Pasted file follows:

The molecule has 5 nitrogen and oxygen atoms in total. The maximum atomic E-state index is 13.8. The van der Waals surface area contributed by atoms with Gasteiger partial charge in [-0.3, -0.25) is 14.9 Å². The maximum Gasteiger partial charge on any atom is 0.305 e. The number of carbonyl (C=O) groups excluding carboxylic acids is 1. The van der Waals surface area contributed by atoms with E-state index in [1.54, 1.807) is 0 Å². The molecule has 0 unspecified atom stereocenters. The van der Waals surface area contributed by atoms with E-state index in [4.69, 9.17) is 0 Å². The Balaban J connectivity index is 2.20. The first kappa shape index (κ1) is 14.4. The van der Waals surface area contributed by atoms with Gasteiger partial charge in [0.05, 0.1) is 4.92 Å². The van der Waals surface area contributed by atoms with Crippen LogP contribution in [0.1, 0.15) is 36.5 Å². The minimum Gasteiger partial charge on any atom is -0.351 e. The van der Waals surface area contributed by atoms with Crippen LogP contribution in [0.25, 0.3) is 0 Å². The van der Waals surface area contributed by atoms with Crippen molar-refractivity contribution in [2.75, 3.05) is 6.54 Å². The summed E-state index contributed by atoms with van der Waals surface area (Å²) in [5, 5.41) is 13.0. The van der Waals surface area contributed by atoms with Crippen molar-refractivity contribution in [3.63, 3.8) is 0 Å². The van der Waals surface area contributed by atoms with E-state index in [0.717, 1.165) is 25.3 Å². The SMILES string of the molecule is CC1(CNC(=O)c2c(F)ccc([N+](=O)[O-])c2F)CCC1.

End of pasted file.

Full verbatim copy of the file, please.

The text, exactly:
The molecule has 5 nitrogen and oxygen atoms in total. The maximum atomic E-state index is 13.8. The van der Waals surface area contributed by atoms with Gasteiger partial charge in [-0.3, -0.25) is 14.9 Å². The maximum Gasteiger partial charge on any atom is 0.305 e. The number of carbonyl (C=O) groups excluding carboxylic acids is 1. The van der Waals surface area contributed by atoms with E-state index in [1.54, 1.807) is 0 Å². The molecule has 0 unspecified atom stereocenters. The van der Waals surface area contributed by atoms with E-state index in [4.69, 9.17) is 0 Å². The Balaban J connectivity index is 2.20. The first kappa shape index (κ1) is 14.4. The van der Waals surface area contributed by atoms with Gasteiger partial charge in [0.05, 0.1) is 4.92 Å². The van der Waals surface area contributed by atoms with Crippen LogP contribution in [0.1, 0.15) is 36.5 Å². The minimum Gasteiger partial charge on any atom is -0.351 e. The van der Waals surface area contributed by atoms with Crippen LogP contribution in [0.25, 0.3) is 0 Å². The van der Waals surface area contributed by atoms with Crippen molar-refractivity contribution in [2.75, 3.05) is 6.54 Å². The summed E-state index contributed by atoms with van der Waals surface area (Å²) in [5, 5.41) is 13.0. The van der Waals surface area contributed by atoms with Crippen molar-refractivity contribution in [3.63, 3.8) is 0 Å². The van der Waals surface area contributed by atoms with E-state index in [0.717, 1.165) is 25.3 Å². The SMILES string of the molecule is CC1(CNC(=O)c2c(F)ccc([N+](=O)[O-])c2F)CCC1.